Career Girl’s Year-End Financial Goal-Setting Checklist
According to a Fidelity® study on New Year’s resolutions, almost half of Americans are setting some kind of financial goal this year. If you are one of those who are hoping that 2014 will be the Year of Financial Security, I suggest a quick review of 2013 as a starting point. Ask yourself 4 questions to get started:
1. How much have you saved? Before you start on a mission to save more money next year, take a look at how you did over the past year. Are you better off this year than last? Could you have saved more money? Were your expectations of how much you could save realistic? Don’t let a small balance in your savings account discourage you from continuing your efforts. Make saving automatic by scheduling a recurring transfer on payday so you never miss the money. If you don’t yet have 6 months of your expenses tucked away in a savings account, that’s a good goal to start with.
2. How is your 401k or IRA performing? If you haven’t checked on your retirement account lately, this is a good time to log in and update your asset allocation. If nothing else, you should make sure you’re rebalancing your investments to account for changes in the stock market. But you should also make changes to your allocation as you approach retirement – someone who only has 5 years until retirement will have a lot more of their assets invested in bond and fixed income funds versus a Career Girl who has 30 years to go. You work hard for this money, make sure it’s working hard for you!
3. Did you reduce debt? Raise your hand if your financial resolution includes reducing or eliminating debt. Extenuating circumstances aside, if your total amount of debt increased or stayed the same in 2013, then it’s time to take a look at how you are going to make that number go down for the coming year. The first step in eliminating credit card debt is to stop using credit cards, so start thinking now about how you will shift your spending to cash only while you tackle your debt. Then make a plan and stick with it.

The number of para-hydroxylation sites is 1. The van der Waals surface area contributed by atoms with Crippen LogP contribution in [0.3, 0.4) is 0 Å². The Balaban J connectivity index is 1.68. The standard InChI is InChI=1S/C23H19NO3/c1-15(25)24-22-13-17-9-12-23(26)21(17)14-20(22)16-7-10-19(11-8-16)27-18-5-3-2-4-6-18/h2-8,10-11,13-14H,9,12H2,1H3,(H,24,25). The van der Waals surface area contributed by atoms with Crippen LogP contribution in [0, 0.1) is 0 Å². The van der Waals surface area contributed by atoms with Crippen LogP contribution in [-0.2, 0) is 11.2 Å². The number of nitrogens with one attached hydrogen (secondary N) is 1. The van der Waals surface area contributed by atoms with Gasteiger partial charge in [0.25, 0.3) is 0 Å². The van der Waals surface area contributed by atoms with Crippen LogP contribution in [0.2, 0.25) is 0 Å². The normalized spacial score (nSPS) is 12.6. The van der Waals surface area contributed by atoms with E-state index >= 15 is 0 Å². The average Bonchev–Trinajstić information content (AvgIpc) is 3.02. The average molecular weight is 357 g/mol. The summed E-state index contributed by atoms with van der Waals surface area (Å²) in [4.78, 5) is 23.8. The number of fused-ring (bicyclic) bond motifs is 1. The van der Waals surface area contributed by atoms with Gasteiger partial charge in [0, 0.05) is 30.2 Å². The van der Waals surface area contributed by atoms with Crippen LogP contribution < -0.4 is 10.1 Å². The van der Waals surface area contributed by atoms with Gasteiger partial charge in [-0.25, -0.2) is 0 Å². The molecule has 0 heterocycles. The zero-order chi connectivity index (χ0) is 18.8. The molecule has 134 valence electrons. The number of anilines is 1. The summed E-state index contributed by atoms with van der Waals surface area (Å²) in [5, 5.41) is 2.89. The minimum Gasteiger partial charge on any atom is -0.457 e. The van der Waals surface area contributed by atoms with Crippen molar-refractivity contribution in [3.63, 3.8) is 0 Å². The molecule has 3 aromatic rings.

4. Has your financial outlook changed? Perhaps 2013 was a year of change for you – I know it was for me, big time! My whole life situation changed and therefore my financial status and goals have changed. As you prepare your plans for 2014, cover these questions to set you up for financial success in the coming year:
- What are your greatest concerns? What keeps you up at night about your life and money? It might be something totally different from last year. This will affect your financial goals.
- Is there specific advice you need around your money? Perhaps you received a promotion and have a lot more money to throw around so you finally need investing advice. Or maybe now you’re caring for a relative – does that affect your taxes? Consider seeking out a professional to help you with any big changes you’ve encountered.
- Have your goals changed? Did you get married, have a baby, move to a new city, decide to go back to grad school? All these will affect your long-term goals, obviously. Hopefully you’ve already examined how these changes affect your finances, but if not, now is the time to take a look and make any changes needed.
- Do you need to revise your budget? If you did have any major life events in 2013, or if you’re setting a “stretch goal” for yourself for 2014, you probably need to revise your budget. Take a look at those expenditures that have become routine such as stops at Starbucks or taking a cab home from work and decide whether you need to reconsider those activities. For me, I’m planning a tropical vacation in March and in order to afford it, I’ll be cutting way back on my happy hour networking meetings and instead scheduling much less expensive coffee meetings. That will also help me with my goal of feeling trim in my bikini on the beach!
Goal-setting for the New Year can be overwhelming. Make sure you give yourself some time and head space so that you are able to mindfully set goals that are realistic, achievable and motivational! Happy New Year, Career Girls!